The football world has been reacting to the news that Manchester City will be allowed to compete in next season’s Champions League after their two-year UEFA ban was overturned.

The following a three-day hearing in June into what had been described as the “serious breaches” of Uefa's financial regulations that City were found guilty of in February.

However, CAS announced that the club were cleared of “disguising equity funds” and their original €30million fine was reduced to €10million.

Many believe the decision spells the end for UEFA’s ‘Financial Fair Play’ system, brought in to restrict clubs from using investment from wealthy benefactors to spend beyond their means generated from income over set timescales.

BBC sports editor Dan Roan said it was the “Biggest result of the season for Manchester City” and the decision “Leaves the credibility of UEFA’s financial fair play rules in doubt.”

Roan’s BBC colleague Simon Stone said: “Clearly a massive win for Manchester City. Justified Pep's confidence before and after Brighton game. For UEFA and FFP concept an equally huge setback.”

BBC Match of the Day and BT Sport anchor Gary Lineker remarked: “Hard to see how UEFA’s FFP rules can survive this. In fact, can UEFA survive the ramifications?”

The Daily Telegraph’s Jeremy Wilson revealed that Arsene Wenger had foreseen this kind of thing way back in 2015, recalling that the former Arsenal manager had said: “FFP was finished once he saw how clubs with far more money than sports governing bodies were ready to go down the legal route.”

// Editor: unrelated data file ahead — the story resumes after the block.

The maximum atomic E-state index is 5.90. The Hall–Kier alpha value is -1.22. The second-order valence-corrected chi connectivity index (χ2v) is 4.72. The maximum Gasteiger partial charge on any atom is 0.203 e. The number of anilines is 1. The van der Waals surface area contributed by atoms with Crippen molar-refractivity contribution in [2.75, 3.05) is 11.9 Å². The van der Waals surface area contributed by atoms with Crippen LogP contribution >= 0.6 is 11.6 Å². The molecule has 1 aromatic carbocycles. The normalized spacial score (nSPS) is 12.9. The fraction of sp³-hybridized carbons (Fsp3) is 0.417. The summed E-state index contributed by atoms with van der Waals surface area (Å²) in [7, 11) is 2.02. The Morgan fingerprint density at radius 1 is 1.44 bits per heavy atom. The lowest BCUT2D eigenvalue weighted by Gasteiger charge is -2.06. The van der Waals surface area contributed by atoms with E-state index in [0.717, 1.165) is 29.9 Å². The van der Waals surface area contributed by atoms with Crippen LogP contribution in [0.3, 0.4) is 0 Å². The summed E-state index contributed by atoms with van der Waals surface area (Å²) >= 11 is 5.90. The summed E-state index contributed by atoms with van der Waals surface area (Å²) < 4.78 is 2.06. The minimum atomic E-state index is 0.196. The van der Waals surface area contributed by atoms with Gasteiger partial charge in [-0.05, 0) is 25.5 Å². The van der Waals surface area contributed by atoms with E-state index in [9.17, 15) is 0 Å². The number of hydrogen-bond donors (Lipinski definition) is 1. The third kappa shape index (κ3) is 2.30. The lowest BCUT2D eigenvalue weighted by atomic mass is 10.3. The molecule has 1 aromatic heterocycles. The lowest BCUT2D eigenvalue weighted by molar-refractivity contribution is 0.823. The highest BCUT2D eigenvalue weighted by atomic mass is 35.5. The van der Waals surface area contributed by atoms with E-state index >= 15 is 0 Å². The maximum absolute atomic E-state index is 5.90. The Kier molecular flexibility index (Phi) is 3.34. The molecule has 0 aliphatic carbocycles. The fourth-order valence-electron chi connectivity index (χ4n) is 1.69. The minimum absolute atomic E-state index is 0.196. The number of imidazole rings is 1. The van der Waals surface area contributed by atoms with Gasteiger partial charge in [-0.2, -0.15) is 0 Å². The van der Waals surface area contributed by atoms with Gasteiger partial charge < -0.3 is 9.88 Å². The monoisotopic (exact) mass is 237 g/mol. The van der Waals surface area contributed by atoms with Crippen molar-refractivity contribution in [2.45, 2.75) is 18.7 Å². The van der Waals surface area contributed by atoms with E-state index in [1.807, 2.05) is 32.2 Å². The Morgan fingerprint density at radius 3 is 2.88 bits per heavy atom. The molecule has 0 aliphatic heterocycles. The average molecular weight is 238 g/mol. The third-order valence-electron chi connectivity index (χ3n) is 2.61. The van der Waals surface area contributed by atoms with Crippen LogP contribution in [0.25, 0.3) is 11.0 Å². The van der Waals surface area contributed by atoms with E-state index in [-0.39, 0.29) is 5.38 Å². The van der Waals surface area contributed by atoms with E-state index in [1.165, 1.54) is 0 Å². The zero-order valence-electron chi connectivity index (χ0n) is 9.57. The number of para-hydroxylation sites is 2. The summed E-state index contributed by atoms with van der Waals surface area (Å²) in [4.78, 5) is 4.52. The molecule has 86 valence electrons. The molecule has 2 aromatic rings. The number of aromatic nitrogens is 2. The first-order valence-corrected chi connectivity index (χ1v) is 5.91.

Kristof Terreur, the London-based European football correspondent for Belgian outlet HLN, proclaimed: “It's the end of FFP as we know it.”

The impact of the verdict on Liverpool, who have captured the Premier League crown from City, champions of the previous two seasons, was also noted.

Guardian reporter Rob Davies declared: “I've said it before and I'll say it again. If you think Manchester City are 150% as commercially attractive as Liverpool, you're either mad or the autocratic ruler of an oil-rich emirate.”

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LFC fan site Empire of the Kop said: “The death of FFP. We've been playing by the rules for ten years under FSG, and for what?! Complete farce. May as well just scrap it now.”

Henry Winter, Chief Football Writer of The Times, took an even-handed approach, musing: “FFP RIP? Not according to Uefa: ‘Over the last few years, FFP has played a significant role in protecting clubs and helping them become financially sustainable and Uefa and ECA remain committed to its principles.’ Yet CAS, and Uefa handling of the Manchester City case, have badly wounded FFP.”

However, Stuart Brennan, chief Manchester City writer of the Manchester Evening News, dismissed such suggestions and said: “Some ridiculous statements that this means the end of FFP. Of course it doesn't, no more than someone being cleared of a criminal offence means the end of that particular law. FFP and Uefa's application just needs re-assessing so it does what it was initially meant to do.”